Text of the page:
Troon Vineyard may have a 40 year old winemaking history, but they seem to be on the cusp of what’s new and innovative in winemaking. Not out to make the fast, easy sell, they embrace what their little piece of Oregon terroir has to offer — climate and terrain similar to the Old World France and Spain, and yet still uniquely Oregonian. That means their focus is on under-appreciated grapes: Vermentino, Tannat, Malbec, simply because this is what grows best. (Learn more about Troon Vineyard’s Applegate Valley)
As Craig Camp says, “If you want to bring real pleasure to peoples lives, your wines have to have personalities as interesting as the people that drink them.” (You can read more of Craig’s thoughts on Troon Vineyard’s Wine Camp Blog.)
Tannat — an often forgotten grape varietal, one that is rarely seen in a single-varietal bottling. It’s thick-skinned, tannic, acidic, and a gothic shade of purple. To look at it, you may think angry thoughts — and to prevent those angry thoughts when drinking, winemakers often blend Tannat with the more voluptuous Cabernet Franc or Merlot — or, in Uruguay, even Pinot Noir. (Learn more about the origins of Tannat.)
But there seems to be a recent turn of events. Maybe it’s because the warm-weathered Uruguay has adopted the lonely variety as their heritage grape. Maybe it’s because “weird” wine is now some kind of fad. Or maybe, maybe, winemakers and drinkers alike have discovered that there’s no need to be afraid of the dark. Remember,
“Happiness can be found, even in the darkest of times, if one only remembers to turn on the light.”
Vermentino — a grape predominantly celebrated in Italy, is a rare find in the New World of wine. Although a few West Coast producers (Bailiwick, Tablas Creek, and Uvaggio to name a few) are beginning to see the benefits of working with this sturdy grape variety. A vigorous grower, Vermentino does well in warmer climates: it’s resistant to drought, thrives on less fertile soils, and usually ripens at the peak of the harvest cycle. Vermentino vines are often planted along slopes facing a major body of water so they’re exposed to additional light and warmth due to the reflected light. In fact, if you look at those three major producers previously mentioned, you’ll notice that they source their grapes from similarly situated terroir, despite the fact that one sources from Lake County, while the others source from Sonoma Coast.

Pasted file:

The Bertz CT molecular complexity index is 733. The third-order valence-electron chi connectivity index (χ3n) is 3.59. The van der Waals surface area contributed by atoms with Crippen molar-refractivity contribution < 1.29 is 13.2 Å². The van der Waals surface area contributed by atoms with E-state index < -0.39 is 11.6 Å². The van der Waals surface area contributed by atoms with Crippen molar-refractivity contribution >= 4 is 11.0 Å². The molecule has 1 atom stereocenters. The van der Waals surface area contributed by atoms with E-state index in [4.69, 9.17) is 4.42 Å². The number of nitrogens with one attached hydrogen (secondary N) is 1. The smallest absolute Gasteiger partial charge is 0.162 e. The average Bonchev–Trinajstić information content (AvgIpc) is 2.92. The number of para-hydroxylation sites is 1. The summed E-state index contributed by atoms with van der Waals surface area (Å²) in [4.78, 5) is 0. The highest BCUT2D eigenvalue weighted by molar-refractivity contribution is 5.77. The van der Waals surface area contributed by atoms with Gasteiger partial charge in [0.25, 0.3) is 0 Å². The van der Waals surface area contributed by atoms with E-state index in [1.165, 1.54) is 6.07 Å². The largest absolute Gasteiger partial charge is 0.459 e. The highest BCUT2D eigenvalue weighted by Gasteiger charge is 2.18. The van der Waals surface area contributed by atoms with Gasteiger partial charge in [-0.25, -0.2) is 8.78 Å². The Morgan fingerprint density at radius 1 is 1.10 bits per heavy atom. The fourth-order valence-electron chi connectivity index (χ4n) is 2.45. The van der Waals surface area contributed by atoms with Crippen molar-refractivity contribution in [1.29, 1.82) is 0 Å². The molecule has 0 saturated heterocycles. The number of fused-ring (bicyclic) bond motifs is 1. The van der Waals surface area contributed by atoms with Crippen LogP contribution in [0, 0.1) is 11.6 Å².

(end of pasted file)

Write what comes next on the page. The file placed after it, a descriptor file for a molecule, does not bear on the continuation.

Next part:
Troon Vineyard, located in the Applegate Valley of Southern Oregon also benefits from ideal Vermentino conditions. Situated amongst the Siskiyou Mountains, the lowest of Troon Vineyard’s vines sits at 1400 feet. Here, where the soil is predominantly granitic in nature, the vines will receive even more warmth, as granite is heat-absorbent. All this elevation and warmth is balanced by Troon’s proximity to the Pacific Ocean in relation to their position near the Rogue River Valley: the cool marine air funnels through the valley, decreasing the temperature of the vineyard up to 40 degrees Fahrenheit during the nights. Thus, the grapes are allowed to ripen while still maintaining a naturally high level of acidity.
I’m not going to lie, besides the chance to taste my first single varietal Tannat, one of the things that drew me to Troon Vineyard was the opportunity to taste my first “orange wine.” This, of course, refers to the wine’s color, achieved by keeping the grape-skins on during fermentation — much like the process used for making red wine. This can be done with any white grape, most commonly Pinot Gris, but Troon Vineyard takes an interesting approach with their whole grape fermented Riesling.
Applegate Valley is a sub-region AVA located in Oregon’s Southern Oregon AVA. The others include Red Hill Douglas County, Oregon AVA, Rogue Valley AVA, and Umpqua Valley AVA. As a whole, the Southern Oregon AVA stretches 125 miles north to south (from the southern tip of Eugene to the California border) and 60 mies east to west (from the Cascade Mountains to the Coast Range) and is planted to 6,000 acres of vines.
The Applegate Valley AVA is entirely inside the Rogue Valley AVA, and is named for Applegate River, which runs right through the area. It stretches 50 miles from California’s northern border to the Rogue River. This is actually where Oregon grape growing began back in 1852, with a settler named Peter Britt. In 1873 he opened Oregon’s first official winery in Jacksonville, called Valley View Winery. The winery closed in 1907 upon Britt’s death. (It has since been revived by the Wisnovsky family who planted their vineyards and established their winery in the same area.)
Today, Applegate Valley is home to just shy of 20 wineries. You could easily follow the Applegate Valley Wine Trail and taste them all in a day. For this introduction to Oregon wines and Southern Oregon, I’ll be focusing on Troon Vineyards, located just east of the Applegate River.
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